Previous studies have shown that gut-derived bacterial endotoxins contribute in the progression of simple steatosis to steatohepatitis, although the mechanism(s) remains inaccurate to date. As hepatic stellate cells (HSC) play a pivotal role in the accumulation of excessive extracellular matrix (ECM), leading to collagen deposition, fibrosis, and perpetuation of inflammatory response, an in vitro model was developed to investigate the crosstalk between HSC and hepatocytes (human hepatoma cell) pretreated with palmitate. Bacterial lipopolysaccharide (LPS) stimulated HSC with phosphorylation of the p38 mitogen-activated protein kinase/NF-κB pathway, while several important pro-inflammatory cytokines were upregulated in the presence of hepatocyte–HSC. Concurrently, fibrosis-related genes were regulated by palmitate and the inflammatory effect of endotoxin where cells were more exposed or sensitive to reactive oxygen species (ROS). This interaction was accompanied by increased expression of the mitochondrial master regulator, proliferator-activated receptor gamma coactivator alpha, and a cytoprotective effect of the agent N-acetylcysteine suppressing ROS production, transforming growth factor-β1, and tissue inhibitor of metalloproteinase-1. In summary, our results demonstrate that pro-inflammatory mediators LPS-induced promote ECM rearrangement in hepatic cells transcriptionally committed to the regulation of genes encoding enzymes for fatty acid metabolism in light of differences that might require an alternative therapeutic approach targeting ROS regulation.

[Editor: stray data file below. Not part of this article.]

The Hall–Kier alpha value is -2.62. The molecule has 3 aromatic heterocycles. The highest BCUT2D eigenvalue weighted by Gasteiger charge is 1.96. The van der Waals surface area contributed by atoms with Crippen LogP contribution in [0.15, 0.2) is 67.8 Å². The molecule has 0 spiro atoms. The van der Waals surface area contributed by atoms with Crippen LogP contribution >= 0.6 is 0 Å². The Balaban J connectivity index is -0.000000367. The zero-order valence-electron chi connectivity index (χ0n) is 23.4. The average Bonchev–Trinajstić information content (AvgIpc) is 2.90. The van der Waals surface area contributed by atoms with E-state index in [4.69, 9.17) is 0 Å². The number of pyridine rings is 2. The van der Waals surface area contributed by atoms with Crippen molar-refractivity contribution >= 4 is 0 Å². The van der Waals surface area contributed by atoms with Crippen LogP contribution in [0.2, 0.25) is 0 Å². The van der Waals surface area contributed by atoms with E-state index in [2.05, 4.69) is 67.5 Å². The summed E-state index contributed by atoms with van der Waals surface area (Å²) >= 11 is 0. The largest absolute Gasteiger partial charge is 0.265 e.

- hepatic stellate cells (HSC)
- lipopolysaccharide (LPS)
- nonalcoholic steatohepatitis (NASH)